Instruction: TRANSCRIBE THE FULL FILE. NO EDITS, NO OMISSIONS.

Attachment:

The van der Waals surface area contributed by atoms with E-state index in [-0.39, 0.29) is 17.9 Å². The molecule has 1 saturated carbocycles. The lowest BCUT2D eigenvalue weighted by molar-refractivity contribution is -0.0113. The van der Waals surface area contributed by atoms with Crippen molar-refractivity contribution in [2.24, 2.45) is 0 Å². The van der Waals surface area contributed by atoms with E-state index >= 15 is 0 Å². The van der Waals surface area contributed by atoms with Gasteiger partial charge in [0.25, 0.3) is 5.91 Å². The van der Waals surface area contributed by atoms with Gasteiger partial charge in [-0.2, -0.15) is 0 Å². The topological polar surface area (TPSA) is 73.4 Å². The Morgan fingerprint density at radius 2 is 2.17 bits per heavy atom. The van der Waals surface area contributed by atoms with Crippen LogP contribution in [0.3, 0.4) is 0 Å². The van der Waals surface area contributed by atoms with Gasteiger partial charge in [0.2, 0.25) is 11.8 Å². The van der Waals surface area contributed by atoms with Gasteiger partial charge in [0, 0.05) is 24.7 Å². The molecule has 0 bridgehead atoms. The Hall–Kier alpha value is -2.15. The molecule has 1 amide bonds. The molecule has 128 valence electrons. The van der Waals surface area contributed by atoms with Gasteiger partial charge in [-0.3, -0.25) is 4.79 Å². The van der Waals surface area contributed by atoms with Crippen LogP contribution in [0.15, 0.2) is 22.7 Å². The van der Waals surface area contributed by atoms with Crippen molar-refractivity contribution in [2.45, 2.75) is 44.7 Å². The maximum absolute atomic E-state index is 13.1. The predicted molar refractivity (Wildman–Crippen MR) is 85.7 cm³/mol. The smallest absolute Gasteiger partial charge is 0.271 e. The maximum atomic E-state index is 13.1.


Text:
The van der Waals surface area contributed by atoms with E-state index in [-0.39, 0.29) is 17.9 Å². The molecule has 1 saturated carbocycles. The lowest BCUT2D eigenvalue weighted by molar-refractivity contribution is -0.0113. The van der Waals surface area contributed by atoms with Crippen molar-refractivity contribution in [2.24, 2.45) is 0 Å². The van der Waals surface area contributed by atoms with E-state index >= 15 is 0 Å². The van der Waals surface area contributed by atoms with Gasteiger partial charge in [0.25, 0.3) is 5.91 Å². The van der Waals surface area contributed by atoms with Gasteiger partial charge in [-0.2, -0.15) is 0 Å². The topological polar surface area (TPSA) is 73.4 Å². The Morgan fingerprint density at radius 2 is 2.17 bits per heavy atom. The van der Waals surface area contributed by atoms with Crippen LogP contribution in [0.3, 0.4) is 0 Å². The van der Waals surface area contributed by atoms with Gasteiger partial charge in [0.2, 0.25) is 11.8 Å². The van der Waals surface area contributed by atoms with Gasteiger partial charge in [0, 0.05) is 24.7 Å². The molecule has 0 bridgehead atoms. The Hall–Kier alpha value is -2.15. The molecule has 1 amide bonds. The molecule has 128 valence electrons. The van der Waals surface area contributed by atoms with Gasteiger partial charge in [-0.3, -0.25) is 4.79 Å². The van der Waals surface area contributed by atoms with Crippen LogP contribution in [0.15, 0.2) is 22.7 Å². The van der Waals surface area contributed by atoms with Crippen molar-refractivity contribution in [2.45, 2.75) is 44.7 Å². The maximum absolute atomic E-state index is 13.1. The predicted molar refractivity (Wildman–Crippen MR) is 85.7 cm³/mol. The smallest absolute Gasteiger partial charge is 0.271 e. The maximum atomic E-state index is 13.1.